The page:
International conference decries U.S. military presence in Asia
Leaders from organizations in Asia and around the world met in July united in their opposition to the increasing US military presence in Asia in the first international conference of its kind since the US announced its “strategic pivot” to the region.
Delegates from 13 countries attended the conference called “Engaging Peace and Sovereignty, Building People’s’ Solidarity: A Conference on US Strategic Pivot to Asia-Pacific, Militarism and Intervention.” The conference was held at the Orchid Gardens hotel in Malate, Manila on July 16-18, 2013.
The conference was hosted by organizations such as Ban the Bases!, Peace for Life, Asia-Pacific Anti-US Bases Network, the International League of People’s Struggles (ILPS) and Bayan (Bagong Alyansang Makabayan or New Patriotic Alliance). Each of the 57 delegates from countries such as South Korea, Japan, India, Australia and the Philippines had a history of US military intervention, which the delegates saw as a violation of their countries’ sovereignty.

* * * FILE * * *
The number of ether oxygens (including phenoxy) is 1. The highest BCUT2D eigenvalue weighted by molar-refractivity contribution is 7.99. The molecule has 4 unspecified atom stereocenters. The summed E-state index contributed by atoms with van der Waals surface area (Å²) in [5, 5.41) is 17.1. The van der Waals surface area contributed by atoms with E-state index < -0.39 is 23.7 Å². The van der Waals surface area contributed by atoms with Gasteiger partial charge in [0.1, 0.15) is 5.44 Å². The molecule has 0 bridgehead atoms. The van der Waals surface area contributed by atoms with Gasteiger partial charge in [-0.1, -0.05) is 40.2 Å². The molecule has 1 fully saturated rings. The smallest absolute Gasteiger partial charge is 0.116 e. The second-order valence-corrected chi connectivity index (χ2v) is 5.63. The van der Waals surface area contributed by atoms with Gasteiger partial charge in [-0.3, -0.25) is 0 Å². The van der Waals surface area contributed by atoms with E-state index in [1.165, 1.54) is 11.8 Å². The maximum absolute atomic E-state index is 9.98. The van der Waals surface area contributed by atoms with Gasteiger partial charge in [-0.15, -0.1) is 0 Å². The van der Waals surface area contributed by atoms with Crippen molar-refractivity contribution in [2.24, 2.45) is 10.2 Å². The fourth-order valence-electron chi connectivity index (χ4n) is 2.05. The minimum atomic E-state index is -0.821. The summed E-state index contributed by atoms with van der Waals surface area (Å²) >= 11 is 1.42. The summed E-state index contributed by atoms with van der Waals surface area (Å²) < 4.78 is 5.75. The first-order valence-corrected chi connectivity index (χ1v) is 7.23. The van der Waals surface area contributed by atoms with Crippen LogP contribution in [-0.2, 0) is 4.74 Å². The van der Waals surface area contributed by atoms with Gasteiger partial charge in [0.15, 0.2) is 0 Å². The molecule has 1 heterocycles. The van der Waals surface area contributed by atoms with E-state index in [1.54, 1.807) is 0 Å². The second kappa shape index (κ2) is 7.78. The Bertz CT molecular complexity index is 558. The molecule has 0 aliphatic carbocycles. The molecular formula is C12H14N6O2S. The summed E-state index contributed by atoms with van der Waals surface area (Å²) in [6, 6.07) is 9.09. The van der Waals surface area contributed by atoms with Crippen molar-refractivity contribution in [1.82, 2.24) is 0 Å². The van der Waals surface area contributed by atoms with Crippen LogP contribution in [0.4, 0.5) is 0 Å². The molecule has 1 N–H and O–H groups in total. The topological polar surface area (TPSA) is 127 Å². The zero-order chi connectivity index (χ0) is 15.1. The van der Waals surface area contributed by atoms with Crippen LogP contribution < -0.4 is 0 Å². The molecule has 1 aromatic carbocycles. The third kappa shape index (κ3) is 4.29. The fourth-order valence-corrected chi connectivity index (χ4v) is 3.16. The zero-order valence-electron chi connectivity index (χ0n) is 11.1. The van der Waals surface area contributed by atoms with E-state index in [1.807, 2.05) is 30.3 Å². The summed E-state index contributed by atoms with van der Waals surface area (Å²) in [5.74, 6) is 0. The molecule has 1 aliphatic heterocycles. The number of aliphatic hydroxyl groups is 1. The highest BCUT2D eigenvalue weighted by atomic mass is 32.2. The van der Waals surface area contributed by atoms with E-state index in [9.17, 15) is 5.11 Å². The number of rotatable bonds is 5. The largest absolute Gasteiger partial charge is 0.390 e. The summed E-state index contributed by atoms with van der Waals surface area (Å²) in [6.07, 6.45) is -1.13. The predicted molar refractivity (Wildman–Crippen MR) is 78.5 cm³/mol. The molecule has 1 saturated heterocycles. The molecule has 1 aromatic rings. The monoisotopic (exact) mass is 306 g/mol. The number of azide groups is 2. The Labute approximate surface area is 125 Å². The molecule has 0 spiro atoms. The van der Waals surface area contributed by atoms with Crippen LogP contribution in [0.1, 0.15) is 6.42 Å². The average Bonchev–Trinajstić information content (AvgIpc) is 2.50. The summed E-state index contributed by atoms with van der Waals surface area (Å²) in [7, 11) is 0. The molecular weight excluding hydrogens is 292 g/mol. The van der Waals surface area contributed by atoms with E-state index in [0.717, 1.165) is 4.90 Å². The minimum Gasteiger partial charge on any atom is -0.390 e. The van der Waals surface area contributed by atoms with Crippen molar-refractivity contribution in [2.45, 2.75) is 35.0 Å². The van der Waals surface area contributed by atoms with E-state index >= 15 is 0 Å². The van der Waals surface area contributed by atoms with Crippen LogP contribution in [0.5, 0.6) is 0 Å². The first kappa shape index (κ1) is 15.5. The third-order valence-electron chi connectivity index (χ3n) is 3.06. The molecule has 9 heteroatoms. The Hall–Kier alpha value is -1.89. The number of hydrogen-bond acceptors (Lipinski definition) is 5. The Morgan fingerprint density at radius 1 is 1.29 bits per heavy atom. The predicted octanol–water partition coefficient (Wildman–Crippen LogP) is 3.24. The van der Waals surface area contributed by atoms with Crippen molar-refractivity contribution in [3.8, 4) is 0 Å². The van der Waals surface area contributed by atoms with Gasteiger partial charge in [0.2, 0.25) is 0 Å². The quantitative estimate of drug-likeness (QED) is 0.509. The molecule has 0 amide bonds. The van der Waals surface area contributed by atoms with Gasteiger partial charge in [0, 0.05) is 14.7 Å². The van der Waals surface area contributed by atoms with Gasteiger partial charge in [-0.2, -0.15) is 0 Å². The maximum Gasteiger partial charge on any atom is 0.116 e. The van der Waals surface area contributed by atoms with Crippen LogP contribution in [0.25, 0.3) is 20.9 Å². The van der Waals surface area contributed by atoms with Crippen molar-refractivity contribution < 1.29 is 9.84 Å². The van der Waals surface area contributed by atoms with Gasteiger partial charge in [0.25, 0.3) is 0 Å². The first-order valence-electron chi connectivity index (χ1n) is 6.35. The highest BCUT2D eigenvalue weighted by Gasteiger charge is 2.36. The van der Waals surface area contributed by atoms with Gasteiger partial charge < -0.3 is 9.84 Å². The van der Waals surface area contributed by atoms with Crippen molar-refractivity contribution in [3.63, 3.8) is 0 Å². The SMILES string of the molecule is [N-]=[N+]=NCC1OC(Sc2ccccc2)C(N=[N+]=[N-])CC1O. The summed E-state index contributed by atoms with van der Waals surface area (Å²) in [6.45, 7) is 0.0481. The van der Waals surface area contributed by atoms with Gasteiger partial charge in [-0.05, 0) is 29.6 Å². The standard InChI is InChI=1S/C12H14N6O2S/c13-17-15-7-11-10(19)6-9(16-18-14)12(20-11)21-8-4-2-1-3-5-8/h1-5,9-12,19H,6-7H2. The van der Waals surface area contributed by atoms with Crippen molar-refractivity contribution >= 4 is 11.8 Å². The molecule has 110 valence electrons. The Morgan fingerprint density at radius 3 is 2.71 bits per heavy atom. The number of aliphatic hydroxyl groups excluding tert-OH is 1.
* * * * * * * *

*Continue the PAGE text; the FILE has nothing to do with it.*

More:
“It’s high time that the people of Asia be able to determine their own course and to chart their own direction and their own foreign policy free from any dictates of the United States,” said the Secretary General of Bayan, Renato Reyes Jr. in an interview with The Philippine Reporter. Reyes also spoke at the conference.
Former US Secretary of State Hilary Clinton announced the “strategic pivot” to the Asia-Pacific region in an article she wrote for Foreign Policy magazine in November 2011. In the same month, US President Barrack Obama addressed the Australian Parliament and said, “Here is what this region must know. As we end today’s wars, I have directed my national security team to make our presence and missions in the Asia-Pacific a top priority.”